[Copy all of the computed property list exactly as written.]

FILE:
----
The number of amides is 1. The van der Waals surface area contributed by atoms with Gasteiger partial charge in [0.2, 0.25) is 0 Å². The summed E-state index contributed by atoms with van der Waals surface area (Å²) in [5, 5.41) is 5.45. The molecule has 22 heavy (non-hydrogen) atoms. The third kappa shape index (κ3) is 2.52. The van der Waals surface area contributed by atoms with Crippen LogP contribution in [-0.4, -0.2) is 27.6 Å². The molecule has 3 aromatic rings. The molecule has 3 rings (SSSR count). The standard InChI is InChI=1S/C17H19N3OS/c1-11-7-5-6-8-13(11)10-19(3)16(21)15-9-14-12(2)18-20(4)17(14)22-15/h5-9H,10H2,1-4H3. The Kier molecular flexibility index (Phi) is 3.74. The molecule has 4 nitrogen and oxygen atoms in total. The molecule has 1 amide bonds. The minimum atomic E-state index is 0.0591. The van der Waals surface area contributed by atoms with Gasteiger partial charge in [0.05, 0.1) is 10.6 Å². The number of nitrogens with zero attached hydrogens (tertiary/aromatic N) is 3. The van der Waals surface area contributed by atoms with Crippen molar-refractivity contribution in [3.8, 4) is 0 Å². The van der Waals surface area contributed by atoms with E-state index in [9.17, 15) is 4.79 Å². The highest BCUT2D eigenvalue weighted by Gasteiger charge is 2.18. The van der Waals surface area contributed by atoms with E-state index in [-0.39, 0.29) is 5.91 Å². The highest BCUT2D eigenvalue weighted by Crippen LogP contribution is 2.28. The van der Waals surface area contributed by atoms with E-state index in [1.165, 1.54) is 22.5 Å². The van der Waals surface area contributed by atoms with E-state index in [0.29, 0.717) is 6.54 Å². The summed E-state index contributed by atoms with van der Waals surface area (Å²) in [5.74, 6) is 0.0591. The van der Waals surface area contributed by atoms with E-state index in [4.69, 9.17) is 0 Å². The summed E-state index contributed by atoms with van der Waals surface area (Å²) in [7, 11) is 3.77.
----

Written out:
The number of amides is 1. The van der Waals surface area contributed by atoms with Gasteiger partial charge in [0.2, 0.25) is 0 Å². The summed E-state index contributed by atoms with van der Waals surface area (Å²) in [5, 5.41) is 5.45. The molecule has 22 heavy (non-hydrogen) atoms. The third kappa shape index (κ3) is 2.52. The van der Waals surface area contributed by atoms with Crippen LogP contribution in [-0.4, -0.2) is 27.6 Å². The molecule has 3 aromatic rings. The molecule has 3 rings (SSSR count). The standard InChI is InChI=1S/C17H19N3OS/c1-11-7-5-6-8-13(11)10-19(3)16(21)15-9-14-12(2)18-20(4)17(14)22-15/h5-9H,10H2,1-4H3. The Kier molecular flexibility index (Phi) is 3.74. The molecule has 4 nitrogen and oxygen atoms in total. The molecule has 1 amide bonds. The minimum atomic E-state index is 0.0591. The van der Waals surface area contributed by atoms with Gasteiger partial charge in [0.05, 0.1) is 10.6 Å². The number of nitrogens with zero attached hydrogens (tertiary/aromatic N) is 3. The van der Waals surface area contributed by atoms with Crippen molar-refractivity contribution in [3.8, 4) is 0 Å². The van der Waals surface area contributed by atoms with E-state index in [9.17, 15) is 4.79 Å². The highest BCUT2D eigenvalue weighted by Gasteiger charge is 2.18. The van der Waals surface area contributed by atoms with E-state index in [-0.39, 0.29) is 5.91 Å². The highest BCUT2D eigenvalue weighted by Crippen LogP contribution is 2.28. The van der Waals surface area contributed by atoms with E-state index in [1.165, 1.54) is 22.5 Å². The van der Waals surface area contributed by atoms with E-state index in [0.29, 0.717) is 6.54 Å². The summed E-state index contributed by atoms with van der Waals surface area (Å²) in [5.74, 6) is 0.0591. The van der Waals surface area contributed by atoms with E-state index in [4.69, 9.17) is 0 Å². The summed E-state index contributed by atoms with van der Waals surface area (Å²) in [7, 11) is 3.77.